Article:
50 states of MFT licensure: Reflections

The news that Montana enacted MFT licensure law put me in a reflecting mood last week. The profession of marriage and family therapy now is distinctly licensed in all 50 states and the District of Columbia. This is a major milestone in the development of MFT as a profession. At the same time, it is just that — a milestone. Not a beginning, and not an end.

As I try to make meaning of having nationwide licensure, I’ve compiled a few reactions below. I’m sure this list is by no means complete, and I would welcome your reactions in the comments.

The progress in MFT science and regulation is only accelerating. It is these very areas of progress which this blog aims to review, and yet, they are advancing so quickly that my highlighting of some specific areas is necessarily incomplete. Consider this: Today, MFT licensure laws have been enacted in 50 states. In 1986, only 11 states had MFT licensure laws. And in 1963, just one did (California was the first). So, in one 23-year span, we went from having licensure in one state up to 11. In the 23 years since, we’ve made it to 50.

The research base in the field seems to be growing at a similarly exponential rate: There are now five family therapy-specific journals listed in the ISI index (formally, the Thomson ISI Web of Science, which evaluates the scientific impact of various publications), and another 23 in family science. There are also a number of MFT-specific journals not listed in ISI but still publishing relevant and useful articles, including the Journal of Systemic Therapies, the Journal of Couple and Relationship Therapy, and many more. When the next edition of Effectiveness Research in Marriage and Family Therapy comes out, it is likely to show that in a short time frame (probably about a decade, by the time it is published), MFT research has advanced in leaps and bounds.

A national name does not mean a national license. Of course, there is still much work to be done. (I’ll return focus to the regulatory side.) While the profession is now licensed everywhere in the nation, those licensing requirements continue to hold significant differences from state to state. As a result, it is often difficult for MFTs licensed in one state to move and obtain licensure in their new home. (That is, unless they are adequately prepared.) This is a particular issue in California, where about half the country’s MFTs live — and where licensure requirements are most out of sync with other states. There is now a license title recognized in all 50 states: “Marriage and Family Therapist.” There is much work to be done in having that mean the same thing from one state to the next.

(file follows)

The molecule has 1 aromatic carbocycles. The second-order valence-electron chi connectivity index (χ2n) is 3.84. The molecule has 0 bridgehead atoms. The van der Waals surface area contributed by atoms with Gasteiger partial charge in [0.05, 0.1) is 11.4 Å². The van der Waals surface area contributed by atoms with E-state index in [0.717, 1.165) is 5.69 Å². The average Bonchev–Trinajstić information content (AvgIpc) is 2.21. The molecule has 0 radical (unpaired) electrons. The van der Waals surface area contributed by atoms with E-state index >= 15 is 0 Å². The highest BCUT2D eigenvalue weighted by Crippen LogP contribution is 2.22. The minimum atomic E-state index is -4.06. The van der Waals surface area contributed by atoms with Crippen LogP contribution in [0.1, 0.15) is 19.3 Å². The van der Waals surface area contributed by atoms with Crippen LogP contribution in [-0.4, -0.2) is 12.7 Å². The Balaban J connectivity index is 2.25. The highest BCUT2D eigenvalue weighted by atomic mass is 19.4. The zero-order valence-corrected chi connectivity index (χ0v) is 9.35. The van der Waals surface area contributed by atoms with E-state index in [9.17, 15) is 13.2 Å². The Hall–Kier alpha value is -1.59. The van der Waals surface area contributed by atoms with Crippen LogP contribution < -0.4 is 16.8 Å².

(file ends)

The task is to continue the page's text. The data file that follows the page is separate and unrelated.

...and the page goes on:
This issue is not unique to marriage and family therapy — there is simply no such thing as a “national license” in any mental health profession, as licensing is accomplished through state regulatory bodies. However, improvements in license portability are often a goal of the national associations for mental health professions.

We can now work on a national scale like never before. While licensure is a state-by-state activity, there are some benefits to having licensure in every state. It certainly helps in making the case for MFT inclusion in federal programs, like Medicare and No Child Left Behind. It also makes partnerships with other national organizations much more feasible. One example of AAMFT’s work with a federal government organization is the Minority Fellowship Program, cooperatively developed with the Substance Abuse and Mental Health Services Administration. Such opportunities will only grow with licensure now available nationwide.

Associations matter. Neither MFT licensure nor the rapidly-growing research base for the field would be progressing at the rate they have in the absence of a strong national association working closely with state divisions. I initially got involved with AAMFT because I was proud of the work of the association and wanted to be a part of it. I’m glad I did. There is great power in professionals organizing themselves in the dual interest of advancing the profession and improving care for the clients we serve. With MFT licensure one that is now recognized across the US, that power appears more visible than ever.

Those are my initial reactions. It is inspiring and humbling to be part of, and hopefully in some small way a contributor to, an advancing profession that improves people’s lives and communities.

I’d be curious to hear your thoughts on 50 states of licensure. What does it mean to you?